Claims about objective text readings support the illusion of there being, ideally, just one true reading which, once uncovered, is beyond change. People may fantasize that God would so read the text. Given the role of human responsibility in reading, however, no significant reading of a sacred text can ever be objective in that way. Significant readings facilitate reading the Bible to address us here and now by articulating a relationship between reader and text, rather than a meaning the text has in and by itself. Even if a community of readers accepts a single reading, that community is usually too small and its reading too short-lived to allow us to speak of real objective meaning. We have authorized translations, but no authorized readings of these translations. And the translations are themselves, of course, readings, interpretations. Any particular reading would be improperly used as a norm for other readings that challenge the so-called normative reading. At most we have a tradition of reading so shaping a faith tradition that it can become difficult to distinguish its reading from the text being so read.

If a church decides to speak authoritatively about a teaching of Scripture, and if reading Scripture is a relationship, the church needs to acknowledge its responsibility in what it is saying, which is probably not simply what Scripture in fact teaches, but more likely what that church, having read Scripture in faith, has decided needs to be said. The church’s decision to speak at all may well be a consequence of the experience that Scripture is far from clear on a decisive point and that clarity is now needed.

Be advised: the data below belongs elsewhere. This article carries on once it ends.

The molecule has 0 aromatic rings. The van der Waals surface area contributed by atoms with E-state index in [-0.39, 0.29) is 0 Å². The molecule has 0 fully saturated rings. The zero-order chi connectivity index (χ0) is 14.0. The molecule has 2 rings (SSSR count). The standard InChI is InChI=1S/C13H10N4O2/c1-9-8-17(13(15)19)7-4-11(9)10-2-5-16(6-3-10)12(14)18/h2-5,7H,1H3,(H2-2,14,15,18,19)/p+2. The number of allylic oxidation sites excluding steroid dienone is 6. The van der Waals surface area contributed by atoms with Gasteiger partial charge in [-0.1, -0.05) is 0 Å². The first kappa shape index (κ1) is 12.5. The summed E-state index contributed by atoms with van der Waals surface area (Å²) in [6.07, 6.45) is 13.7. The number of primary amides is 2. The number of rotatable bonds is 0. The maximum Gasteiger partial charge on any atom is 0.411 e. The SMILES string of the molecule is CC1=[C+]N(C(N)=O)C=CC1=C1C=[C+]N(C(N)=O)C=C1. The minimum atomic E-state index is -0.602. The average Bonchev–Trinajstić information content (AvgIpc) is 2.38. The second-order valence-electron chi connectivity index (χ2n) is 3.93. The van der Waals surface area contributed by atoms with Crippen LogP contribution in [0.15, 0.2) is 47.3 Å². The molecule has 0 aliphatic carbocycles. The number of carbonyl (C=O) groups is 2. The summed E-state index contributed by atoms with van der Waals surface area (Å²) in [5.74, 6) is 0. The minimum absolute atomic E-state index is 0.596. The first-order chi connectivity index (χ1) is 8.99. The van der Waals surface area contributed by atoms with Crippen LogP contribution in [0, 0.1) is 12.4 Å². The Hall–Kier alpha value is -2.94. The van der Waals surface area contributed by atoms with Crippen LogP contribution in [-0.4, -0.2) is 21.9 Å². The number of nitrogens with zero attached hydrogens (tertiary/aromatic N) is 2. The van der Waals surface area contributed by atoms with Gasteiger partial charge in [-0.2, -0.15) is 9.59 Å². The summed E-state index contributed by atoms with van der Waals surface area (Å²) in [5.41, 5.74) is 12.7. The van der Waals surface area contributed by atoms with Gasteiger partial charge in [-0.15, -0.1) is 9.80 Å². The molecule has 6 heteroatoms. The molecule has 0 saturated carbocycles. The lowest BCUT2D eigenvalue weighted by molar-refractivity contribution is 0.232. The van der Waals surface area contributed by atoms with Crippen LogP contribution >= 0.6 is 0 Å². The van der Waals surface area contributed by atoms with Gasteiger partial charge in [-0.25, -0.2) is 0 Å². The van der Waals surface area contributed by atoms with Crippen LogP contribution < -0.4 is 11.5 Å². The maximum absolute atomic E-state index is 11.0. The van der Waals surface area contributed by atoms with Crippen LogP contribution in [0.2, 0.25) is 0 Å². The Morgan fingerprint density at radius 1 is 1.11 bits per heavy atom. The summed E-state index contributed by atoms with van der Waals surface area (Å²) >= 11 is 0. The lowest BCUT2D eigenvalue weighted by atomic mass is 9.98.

A responsible church acknowledges that different readings are legitimate. Our common and accepted practices in reading Scripture demonstrate that we routinely consider the text multi-interpretable. We expect a scholar’s reading of a text to differ from a preacher’s sermon on that text. A Jewish commentator is likely to comment on a story by telling another one. Christians generally do it differently. Even when we think only of preaching on a text, it would be remarkable to hear two sermons on the same text that were virtually identical. Or think of tracing the readings of certain texts throughout history. Among them may be readings that were once authoritative in our own tradition but that have been superceded by other readings.

If we take just one step away from reading a specific text to look at defining what the whole Bible’s authority is, the problem of objectivity becomes quite visible. Accounts of Biblical authority have a long history. At any given time there can be more than one account. What sense would it make to proclaim one of them as objective? Such accounts at best formulate one community’s understanding of a matter which in the Bible itself is never explicitly treated. So when we speak of a Reformed understanding of Biblical authority, this would be better regarded as a humble admission of the limitations of a tradition than as an advertisement of the one true understanding. Yet this need not discourage us from embracing a limited tradition as enriching.

Can the original manuscripts lay claim to objectivity? Since we do not have original manuscripts, we can at best appeal to copies that are, in the judgment of official church councils and competent scholars, as authentic as we can now hope to have. We do not expect better versions to become available and we allow them to settle disputes without questioning their authenticity. But they are not objective.

This piece is part of the Ground Motive project From Henk's Archives.